Creating Problems at The Docks ...
In Southern California, off the twin ports of Los Angeles and Long Beach, 62 container ships lie at anchor, awaiting an unloading berth. The floating queue, a phenomenon unknown before the pandemic, has doubled in size since August. The precious cargo includes toys, electronics, furniture and many other goods awaited in distribution depots and in store.
A further 29 ships are adrift twenty miles offshore. They are so far from the coast, their anchors cannot reach the ocean floor.
Onland, docks and railroad terminals are jammed with shipping containers amid an epic buying spree by companies, racing to keep up with domestic demand. Trucking companies and warehouses can't find enough workers to keep freight moving. Americans are waiting for auto parts, Lands End clothing, cat food and Peleton exercise gear, amid many other products apparently.
The Biden administration is struggling to ease congestion in the nation's freight system. The smooth economic recovery is being disturbed by product shortages and rising prices. This week, the Federal reserve lowered their forecasts for U.S. growth this year to 6% from 7% as a result.
Forecasts for inflation PCE basis have been increased to 4.2% from 3.4%. The unemployment rate is expected to rise to 4.8% before easing back next year. The good news, forecasts for growth, jobs and inflation are all heading in the right direction in 2022.
Growth is expected to be just under 4% next year, slowing to 2.5% in 2023. Employment will increase, inflation will return towards the 2% target. Jerome Powell and the FOMC hinted tapering could begin before Christmas. Interest rates could begin to rise next year. The central project for the Fed Funds rate suggests rates could increase to 0.3% in 2022 rising to 1.0% in 2023 and almost 2% in the following year.
It will turn out NICE again. Non Inflationary Controlled expansion, not the nasty Stagflation the pessimists are projecting. US markets closed up. The Dollar moved higher against Sterling and the Euro. Ten year bond yields moved higher closing at 1.45 from 1.37. It's business as usual for now.
A rising tide lifts all boats. World trade increased by 10% in July. Exports from China to the rest of the world increased by 20% in the second quarter. Much of this was heading for the West Coast of America, as the shipping lanes queues and dollar freight rates attest. World trade is bouncing back ... creating problems at the docks ...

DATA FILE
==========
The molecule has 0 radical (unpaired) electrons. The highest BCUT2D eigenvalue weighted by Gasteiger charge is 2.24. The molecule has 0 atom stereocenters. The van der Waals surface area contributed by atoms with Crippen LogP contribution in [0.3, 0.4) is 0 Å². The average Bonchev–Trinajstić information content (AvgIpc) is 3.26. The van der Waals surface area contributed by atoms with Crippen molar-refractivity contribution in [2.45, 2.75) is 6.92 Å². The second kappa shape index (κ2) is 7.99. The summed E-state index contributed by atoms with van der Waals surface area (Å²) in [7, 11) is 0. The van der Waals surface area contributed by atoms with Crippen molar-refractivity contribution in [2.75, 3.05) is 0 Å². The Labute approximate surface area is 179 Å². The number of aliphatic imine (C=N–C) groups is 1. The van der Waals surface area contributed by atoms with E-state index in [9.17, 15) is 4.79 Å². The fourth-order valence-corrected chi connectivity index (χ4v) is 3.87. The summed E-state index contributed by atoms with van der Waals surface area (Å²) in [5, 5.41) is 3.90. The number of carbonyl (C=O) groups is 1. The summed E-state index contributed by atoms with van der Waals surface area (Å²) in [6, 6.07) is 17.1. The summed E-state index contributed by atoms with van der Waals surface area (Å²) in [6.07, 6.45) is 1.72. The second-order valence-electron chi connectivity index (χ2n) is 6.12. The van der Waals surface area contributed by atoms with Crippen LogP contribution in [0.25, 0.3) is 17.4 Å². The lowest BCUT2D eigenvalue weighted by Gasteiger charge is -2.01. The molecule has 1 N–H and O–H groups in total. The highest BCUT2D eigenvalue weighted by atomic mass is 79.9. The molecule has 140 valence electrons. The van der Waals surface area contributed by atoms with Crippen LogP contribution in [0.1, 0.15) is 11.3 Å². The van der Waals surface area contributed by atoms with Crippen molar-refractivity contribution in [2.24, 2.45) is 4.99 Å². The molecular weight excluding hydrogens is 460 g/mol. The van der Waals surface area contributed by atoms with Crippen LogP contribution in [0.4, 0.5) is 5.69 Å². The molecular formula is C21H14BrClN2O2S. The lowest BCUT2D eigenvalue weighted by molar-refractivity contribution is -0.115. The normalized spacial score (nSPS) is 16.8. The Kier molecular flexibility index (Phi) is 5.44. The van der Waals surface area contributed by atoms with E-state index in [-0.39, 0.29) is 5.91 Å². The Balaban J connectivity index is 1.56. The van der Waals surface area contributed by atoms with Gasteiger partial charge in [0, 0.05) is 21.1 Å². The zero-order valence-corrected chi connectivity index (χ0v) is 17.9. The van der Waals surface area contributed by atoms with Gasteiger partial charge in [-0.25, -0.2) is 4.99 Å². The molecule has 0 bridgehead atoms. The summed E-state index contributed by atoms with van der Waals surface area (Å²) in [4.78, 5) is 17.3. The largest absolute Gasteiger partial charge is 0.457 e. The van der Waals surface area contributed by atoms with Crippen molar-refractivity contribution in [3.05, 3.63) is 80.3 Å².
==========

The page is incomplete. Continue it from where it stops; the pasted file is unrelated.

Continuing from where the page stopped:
Crisis at the Pumps ...
Last week we were worried about the lack of CO2 emissions. This week it was all about gas prices and problems at the pumps. The spike in gas prices is forcing smaller suppliers out of business.
The gas crisis was explained. A dependency on foreign imports. Problems with the Russians, poor connections with the French. A lack of storage capacity in the UK. Winters too cold, summers too hot and a lack of wind to blow the turbines, when the kettles are on. Oh yes and the price cap! disturbing the natural rhythms of the free market.
Crisis at the pumps. The lack of HGV drivers means petrol stations are closing for lack of logistical supply. Don't panic. There's lots of product. The government is ready to relax the visa scheme to tackle the truck driver shortage. 10,000 foreign workers will be allowed into the UK to meet essential food and fuel requirements. The army is to assist with training and testing of new entrants into the delivery network.
"Johnny Foreigner set to save Christmas" the headline on the side of the double decker bus. Soon we may be asked to "Toot for the Lorry Drivers", as they ensure the holidays are coming. The turkeys will be pleased.
The Bank of England moved this week to hold rates and continue with the asset purchase program. The Committee voted by a majority of 7-2 for the Bank of England to continue with the program of UK government bond purchases, financed by the issuance of central bank reserves, maintaining the target for the stock of government bond purchases at £875 billion and the total target stock of asset purchases at £895 billion. With borrowing of around £170 billion this year, the Bank may yet have to do more and fill the Chancellor's £ trillion pound bank note.
CPI inflation is projected to rise temporarily in the near term, to 4% in 2021 Q4, owing largely, it is said, to developments in energy and goods prices. Conditioned on the market path for interest rates, CPI inflation is expected to fall back to close to the 2% target in the medium term but then it always does.
Forecasts for growth this year may be eased back slightly reflecting concerns about supply side constraints. The Bank had forecast growth of 7.25% this year. Further data is needed before any significant adjustment need be made ...
The Saturday Economist
John Ashcroft publishes the Saturday Economist. Join the mailing list for updates on the UK and World Economy.
|The Saturday Economist
The material is based upon information which we consider to be reliable but we do not represent that it is accurate or complete and it should not be relied upon as such. We accept no liability for errors, or omissions of opinion or fact. In particular, no reliance should be placed on the comments on trends in financial markets. The presentation should not be construed as the giving of investment advice.